The All-Ireland dream is over for Mount Leinster Rangers, but all involved with the club will forever remember the past couple of months.
Victory in the All-Ireland intermediate club hurling final some years ago gave the players a level of confidence that brought handsome rewards.
Playing in the Kilkenny All-County junior hurling league has also been a major help. Over the past seven years the Carlow side has contested five finals, winning three. That level of success has done wonders for the hurlers of Mount Leinster Rangers.
I can only imagine the tension that was created when the notion of forming the club was first muted. The loss of a club identify is often too much for some people, but the stark reality was that Borris, Rathanna and Ballymurphy were struggling.
The decision to form Mount Leinster Rangers in 1987 was seen as an inspired move long before the team set out on its glorious journey last Autumn. Six Carlow senior hurling titles have been won since 2006, and on current form ’Rangers are still the team to beat in the county.
The club’s first game in the Leinster campaign was in Westmeath. For a long period it looked like it might be their only outing. I recall listening to the game and thinking that neither side would last too long in Leinster. How wrong I was!
The Carlow champions had to dig deep and maybe that was just the type of result they needed to set them up for their next outing against Dublin champions, Ballyboden St Enda’s. With many Dublin players aboard, Ballyboden was strong favourites but they clearly had not expected such a forceful display from Mount Leinster Rangers.
There was little doubt which was the better side at the finish. It may be unfair to call Oulart the Ballagh under achievers, but the truth is that the Wexford side should have at least one Leinster championship in the bag by now.
Nevertheless, they were still strong favourites in the Leinster final. It was the Carlow men who stamped their authority on the final as they swept their opponents aside.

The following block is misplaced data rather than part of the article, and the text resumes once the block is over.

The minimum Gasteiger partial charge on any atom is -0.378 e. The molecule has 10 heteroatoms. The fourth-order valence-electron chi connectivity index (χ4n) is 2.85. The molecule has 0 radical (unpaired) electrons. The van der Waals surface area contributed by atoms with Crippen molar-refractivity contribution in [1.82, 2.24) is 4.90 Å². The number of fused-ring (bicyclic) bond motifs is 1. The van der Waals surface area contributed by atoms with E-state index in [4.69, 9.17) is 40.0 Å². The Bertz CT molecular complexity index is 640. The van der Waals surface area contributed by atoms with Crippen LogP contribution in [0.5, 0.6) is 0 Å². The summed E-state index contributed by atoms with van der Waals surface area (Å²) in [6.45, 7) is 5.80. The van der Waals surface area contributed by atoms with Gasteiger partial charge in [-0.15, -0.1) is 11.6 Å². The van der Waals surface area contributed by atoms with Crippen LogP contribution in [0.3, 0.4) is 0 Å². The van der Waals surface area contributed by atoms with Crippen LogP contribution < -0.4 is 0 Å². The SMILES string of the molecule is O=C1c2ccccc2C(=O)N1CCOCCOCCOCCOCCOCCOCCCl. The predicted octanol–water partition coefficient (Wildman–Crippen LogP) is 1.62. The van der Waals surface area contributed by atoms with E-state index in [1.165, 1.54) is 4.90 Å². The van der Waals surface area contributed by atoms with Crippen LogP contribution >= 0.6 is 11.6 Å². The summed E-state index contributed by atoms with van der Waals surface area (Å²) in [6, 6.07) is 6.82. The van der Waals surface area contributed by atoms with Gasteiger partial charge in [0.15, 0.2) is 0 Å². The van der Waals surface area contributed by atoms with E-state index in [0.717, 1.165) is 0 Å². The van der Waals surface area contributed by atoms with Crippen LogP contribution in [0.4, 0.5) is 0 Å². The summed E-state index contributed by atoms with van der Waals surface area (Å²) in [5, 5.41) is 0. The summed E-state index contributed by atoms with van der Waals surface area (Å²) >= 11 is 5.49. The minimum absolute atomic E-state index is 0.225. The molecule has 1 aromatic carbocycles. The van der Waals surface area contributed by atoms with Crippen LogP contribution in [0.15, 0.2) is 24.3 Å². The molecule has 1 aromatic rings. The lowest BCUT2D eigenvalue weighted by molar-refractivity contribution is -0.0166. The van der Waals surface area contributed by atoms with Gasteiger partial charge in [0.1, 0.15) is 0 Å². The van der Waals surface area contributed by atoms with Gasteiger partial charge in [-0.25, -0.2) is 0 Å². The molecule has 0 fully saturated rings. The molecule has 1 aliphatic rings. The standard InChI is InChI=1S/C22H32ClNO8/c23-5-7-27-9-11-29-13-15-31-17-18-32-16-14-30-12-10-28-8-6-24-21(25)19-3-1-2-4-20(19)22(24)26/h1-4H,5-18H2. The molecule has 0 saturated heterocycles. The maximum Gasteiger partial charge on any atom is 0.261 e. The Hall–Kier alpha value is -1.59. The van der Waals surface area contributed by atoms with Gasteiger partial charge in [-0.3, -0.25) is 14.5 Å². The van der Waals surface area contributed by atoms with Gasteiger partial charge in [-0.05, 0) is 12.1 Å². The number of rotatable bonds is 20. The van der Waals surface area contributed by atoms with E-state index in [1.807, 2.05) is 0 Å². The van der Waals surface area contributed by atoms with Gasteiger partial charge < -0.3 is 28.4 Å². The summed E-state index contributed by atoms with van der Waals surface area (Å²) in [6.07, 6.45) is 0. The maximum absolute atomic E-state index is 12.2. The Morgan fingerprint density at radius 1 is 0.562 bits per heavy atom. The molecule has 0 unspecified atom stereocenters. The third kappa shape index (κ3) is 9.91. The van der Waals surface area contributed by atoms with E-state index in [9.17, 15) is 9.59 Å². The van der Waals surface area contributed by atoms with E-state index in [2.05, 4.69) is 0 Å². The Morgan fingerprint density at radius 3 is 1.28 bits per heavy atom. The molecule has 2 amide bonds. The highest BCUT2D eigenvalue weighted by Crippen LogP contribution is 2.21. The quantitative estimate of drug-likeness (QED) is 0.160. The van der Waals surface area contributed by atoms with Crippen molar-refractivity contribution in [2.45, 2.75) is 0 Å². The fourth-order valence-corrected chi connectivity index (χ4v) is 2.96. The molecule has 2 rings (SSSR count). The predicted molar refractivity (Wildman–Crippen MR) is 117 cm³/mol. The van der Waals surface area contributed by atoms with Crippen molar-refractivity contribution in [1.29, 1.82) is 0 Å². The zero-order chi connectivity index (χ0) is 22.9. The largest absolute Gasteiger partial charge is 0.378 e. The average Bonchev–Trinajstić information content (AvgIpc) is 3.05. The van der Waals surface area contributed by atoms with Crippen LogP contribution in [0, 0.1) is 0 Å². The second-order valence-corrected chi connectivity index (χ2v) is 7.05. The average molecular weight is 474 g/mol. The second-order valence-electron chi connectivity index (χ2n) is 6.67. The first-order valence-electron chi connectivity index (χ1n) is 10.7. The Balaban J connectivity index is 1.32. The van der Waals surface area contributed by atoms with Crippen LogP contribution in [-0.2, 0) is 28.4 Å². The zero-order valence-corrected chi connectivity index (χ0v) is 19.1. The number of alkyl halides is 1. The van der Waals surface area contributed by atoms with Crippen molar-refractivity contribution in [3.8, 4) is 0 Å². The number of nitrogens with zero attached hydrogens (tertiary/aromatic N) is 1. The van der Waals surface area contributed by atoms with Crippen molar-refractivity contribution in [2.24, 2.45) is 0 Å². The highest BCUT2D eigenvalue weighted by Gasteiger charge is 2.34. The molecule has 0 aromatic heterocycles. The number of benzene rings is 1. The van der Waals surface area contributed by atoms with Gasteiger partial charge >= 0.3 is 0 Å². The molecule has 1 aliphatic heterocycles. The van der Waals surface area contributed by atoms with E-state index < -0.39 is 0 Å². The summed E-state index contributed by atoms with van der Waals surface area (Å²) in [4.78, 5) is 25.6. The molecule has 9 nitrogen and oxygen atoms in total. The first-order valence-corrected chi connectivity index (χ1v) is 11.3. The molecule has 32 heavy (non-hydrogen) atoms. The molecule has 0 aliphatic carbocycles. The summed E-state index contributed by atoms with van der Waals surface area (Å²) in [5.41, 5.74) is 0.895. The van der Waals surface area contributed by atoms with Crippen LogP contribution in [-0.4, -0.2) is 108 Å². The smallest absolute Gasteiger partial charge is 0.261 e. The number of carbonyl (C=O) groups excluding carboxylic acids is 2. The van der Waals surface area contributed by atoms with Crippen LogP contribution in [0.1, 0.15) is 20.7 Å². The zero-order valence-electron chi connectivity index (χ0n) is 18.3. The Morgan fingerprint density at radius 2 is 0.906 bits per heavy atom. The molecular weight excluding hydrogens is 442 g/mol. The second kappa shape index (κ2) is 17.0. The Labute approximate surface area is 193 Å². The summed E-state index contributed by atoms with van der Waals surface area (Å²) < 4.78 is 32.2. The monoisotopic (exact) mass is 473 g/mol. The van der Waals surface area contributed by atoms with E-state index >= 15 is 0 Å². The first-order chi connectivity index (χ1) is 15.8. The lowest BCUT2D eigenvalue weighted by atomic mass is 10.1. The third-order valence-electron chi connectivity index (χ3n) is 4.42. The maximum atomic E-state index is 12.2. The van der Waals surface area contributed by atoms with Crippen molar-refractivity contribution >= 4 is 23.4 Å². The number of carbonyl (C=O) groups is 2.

With a first Leinster senior title in the bag, next stop was Newry and a meeting with Loughiel Shamrocks in the All-Ireland semi-final. The Carlow men scaled heights never experienced to reach the Croke Park final on St Patrick’s Day.
At least 15 busses, plus many more from around the county, left Borris and other parts of Carlow on the historic journey to Dublin. I suspect some supporters may never have been in Croke Park before.
The club final was very much a David and Goliath affair. Facing the Carlow men was Portumna (Galway), champions on three previous occasions and fielding a team with household hurling names.
The ’Rangers looked far from overawed during the opening 10 minutes. They looked eager and determined and were profiting from a direct approach.
It was inevitable, though, that Portumna would dominate for some periods. This they did through the industry of the Cannings, Joe and Ollie, plus Damien Hayes. The response from the Carlow mentors was to bring out a couple of attackers to bolster midfield.
It was a flawed tactic which only played into the hands of their opponents. The Leinster champions did not help their cause with a number of wayward clearances and bad passes. A couple of those errors resulted in scores for Portumna.
In the previous three games the Carlow side displayed passion and determination their opponents could not match. Their hurling was also of the highest order.
For whatever reason Mount Leinster Rangers were flat in the final, aside from the opening 10 minutes. The Galway champions are an excellent side, but the current team does not compare to its earlier three championship winning sides. However, what the current side possess in abundance is astuteness in key sectors, evident by their reading of the game and the ruthless efficiency which marked the majority of their scores. The ’Rangers will be disappointed. They know they can play better.
The exploits of 2013 and 2014 will lead to even better days in the coming years.